There really is no standard for a cable called RG-8X. As a result, there are many inferior products labeled with RG-8X. Be careful in buying
any cable marked as RG-8X as that marking does not really designate any official cable specification.
If your transmission line length is 17-meters (56-feet), and you use a small-diameter transmission line like RG-58C/U (a Mil-Spec cable version of what is found attached to most boat antennas), at 150-MHz the loss will be more than 3-dB, or half of your transmitter power will be lost
in the transmission line.
Designing an antenna and transmission line system in which more than half of the power is lost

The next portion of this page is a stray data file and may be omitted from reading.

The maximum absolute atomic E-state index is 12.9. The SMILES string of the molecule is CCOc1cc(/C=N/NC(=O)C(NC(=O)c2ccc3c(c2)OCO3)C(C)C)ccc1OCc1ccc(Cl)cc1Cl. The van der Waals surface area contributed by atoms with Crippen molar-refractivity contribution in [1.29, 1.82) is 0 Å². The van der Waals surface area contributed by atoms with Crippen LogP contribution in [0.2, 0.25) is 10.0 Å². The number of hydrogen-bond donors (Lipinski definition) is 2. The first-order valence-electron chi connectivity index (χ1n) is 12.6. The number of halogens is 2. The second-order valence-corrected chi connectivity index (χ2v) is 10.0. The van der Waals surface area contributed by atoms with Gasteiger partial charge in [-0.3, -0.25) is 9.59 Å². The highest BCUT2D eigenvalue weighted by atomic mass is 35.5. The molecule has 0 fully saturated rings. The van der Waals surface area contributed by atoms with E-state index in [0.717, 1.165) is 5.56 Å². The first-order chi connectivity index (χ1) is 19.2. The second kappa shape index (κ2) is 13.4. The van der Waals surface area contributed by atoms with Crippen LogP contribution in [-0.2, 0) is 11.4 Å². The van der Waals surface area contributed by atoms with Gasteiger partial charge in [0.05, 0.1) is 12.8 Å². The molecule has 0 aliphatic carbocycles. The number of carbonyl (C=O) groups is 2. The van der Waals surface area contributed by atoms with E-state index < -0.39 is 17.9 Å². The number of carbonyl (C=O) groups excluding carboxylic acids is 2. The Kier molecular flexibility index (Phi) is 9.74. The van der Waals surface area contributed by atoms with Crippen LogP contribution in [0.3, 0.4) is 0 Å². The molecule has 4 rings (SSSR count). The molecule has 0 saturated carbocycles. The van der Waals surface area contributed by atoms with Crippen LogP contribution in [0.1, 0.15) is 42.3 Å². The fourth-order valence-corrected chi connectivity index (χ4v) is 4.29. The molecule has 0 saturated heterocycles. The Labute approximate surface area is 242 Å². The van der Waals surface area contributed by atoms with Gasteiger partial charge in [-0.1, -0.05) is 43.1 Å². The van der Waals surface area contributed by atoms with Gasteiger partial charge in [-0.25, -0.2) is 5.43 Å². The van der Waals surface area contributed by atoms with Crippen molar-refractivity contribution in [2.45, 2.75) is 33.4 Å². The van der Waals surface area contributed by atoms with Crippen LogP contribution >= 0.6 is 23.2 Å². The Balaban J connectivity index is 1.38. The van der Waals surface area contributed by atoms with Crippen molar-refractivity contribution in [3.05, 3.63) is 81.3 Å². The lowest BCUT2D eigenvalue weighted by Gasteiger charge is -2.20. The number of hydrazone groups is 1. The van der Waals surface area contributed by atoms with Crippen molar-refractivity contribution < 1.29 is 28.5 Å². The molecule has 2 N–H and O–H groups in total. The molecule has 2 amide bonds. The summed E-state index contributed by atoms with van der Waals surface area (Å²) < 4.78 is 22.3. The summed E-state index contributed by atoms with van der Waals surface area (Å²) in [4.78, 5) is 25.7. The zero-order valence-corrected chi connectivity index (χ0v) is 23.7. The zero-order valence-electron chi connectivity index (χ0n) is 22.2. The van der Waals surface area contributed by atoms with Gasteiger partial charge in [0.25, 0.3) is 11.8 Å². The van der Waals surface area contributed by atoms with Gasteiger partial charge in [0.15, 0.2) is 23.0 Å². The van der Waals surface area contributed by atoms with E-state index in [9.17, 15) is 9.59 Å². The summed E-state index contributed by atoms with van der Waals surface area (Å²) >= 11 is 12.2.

in the transmission line is not an acceptable practice for most installation, but it may be just great for some boaters. It seems to me that the purpose of installing an AIS transceiver is to let other boats receive your signal. The notion that it does not matter how little signal you emit seems inappropriate. If you are installing a Class-B AIS transceiver, you will already be operating at reduced power (2-watts) relative to the other Class-A devices.